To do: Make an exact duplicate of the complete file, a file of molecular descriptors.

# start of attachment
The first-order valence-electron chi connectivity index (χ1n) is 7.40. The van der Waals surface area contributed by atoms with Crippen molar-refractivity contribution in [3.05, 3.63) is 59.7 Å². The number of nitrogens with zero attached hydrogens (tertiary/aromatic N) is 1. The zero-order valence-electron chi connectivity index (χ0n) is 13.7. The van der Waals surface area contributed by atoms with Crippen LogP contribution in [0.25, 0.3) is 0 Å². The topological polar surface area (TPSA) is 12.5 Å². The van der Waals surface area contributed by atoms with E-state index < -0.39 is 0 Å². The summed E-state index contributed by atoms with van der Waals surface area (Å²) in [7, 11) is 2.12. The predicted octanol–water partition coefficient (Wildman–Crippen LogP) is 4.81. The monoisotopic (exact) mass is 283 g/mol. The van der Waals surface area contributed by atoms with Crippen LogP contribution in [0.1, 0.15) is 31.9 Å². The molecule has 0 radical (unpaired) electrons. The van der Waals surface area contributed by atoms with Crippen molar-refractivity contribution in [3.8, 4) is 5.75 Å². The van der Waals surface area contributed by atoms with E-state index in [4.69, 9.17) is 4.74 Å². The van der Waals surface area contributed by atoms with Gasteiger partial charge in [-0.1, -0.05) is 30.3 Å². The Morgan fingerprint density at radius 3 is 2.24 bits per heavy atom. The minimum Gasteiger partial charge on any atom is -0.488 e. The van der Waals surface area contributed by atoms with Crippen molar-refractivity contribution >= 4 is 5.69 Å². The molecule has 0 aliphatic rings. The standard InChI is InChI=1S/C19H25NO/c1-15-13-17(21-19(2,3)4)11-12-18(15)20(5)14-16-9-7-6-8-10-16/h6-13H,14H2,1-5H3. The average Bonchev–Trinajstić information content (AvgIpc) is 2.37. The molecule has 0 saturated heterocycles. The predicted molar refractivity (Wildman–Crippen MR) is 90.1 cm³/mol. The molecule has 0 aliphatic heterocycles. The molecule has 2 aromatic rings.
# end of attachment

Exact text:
The first-order valence-electron chi connectivity index (χ1n) is 7.40. The van der Waals surface area contributed by atoms with Crippen molar-refractivity contribution in [3.05, 3.63) is 59.7 Å². The number of nitrogens with zero attached hydrogens (tertiary/aromatic N) is 1. The zero-order valence-electron chi connectivity index (χ0n) is 13.7. The van der Waals surface area contributed by atoms with Crippen LogP contribution in [0.25, 0.3) is 0 Å². The topological polar surface area (TPSA) is 12.5 Å². The van der Waals surface area contributed by atoms with E-state index < -0.39 is 0 Å². The summed E-state index contributed by atoms with van der Waals surface area (Å²) in [7, 11) is 2.12. The predicted octanol–water partition coefficient (Wildman–Crippen LogP) is 4.81. The monoisotopic (exact) mass is 283 g/mol. The van der Waals surface area contributed by atoms with Crippen LogP contribution in [0.1, 0.15) is 31.9 Å². The molecule has 0 radical (unpaired) electrons. The van der Waals surface area contributed by atoms with Crippen molar-refractivity contribution in [3.8, 4) is 5.75 Å². The van der Waals surface area contributed by atoms with E-state index in [4.69, 9.17) is 4.74 Å². The van der Waals surface area contributed by atoms with Gasteiger partial charge in [-0.1, -0.05) is 30.3 Å². The Morgan fingerprint density at radius 3 is 2.24 bits per heavy atom. The minimum Gasteiger partial charge on any atom is -0.488 e. The van der Waals surface area contributed by atoms with Crippen molar-refractivity contribution >= 4 is 5.69 Å². The molecule has 0 aliphatic rings. The standard InChI is InChI=1S/C19H25NO/c1-15-13-17(21-19(2,3)4)11-12-18(15)20(5)14-16-9-7-6-8-10-16/h6-13H,14H2,1-5H3. The average Bonchev–Trinajstić information content (AvgIpc) is 2.37. The molecule has 0 saturated heterocycles. The predicted molar refractivity (Wildman–Crippen MR) is 90.1 cm³/mol. The molecule has 0 aliphatic heterocycles. The molecule has 2 aromatic rings.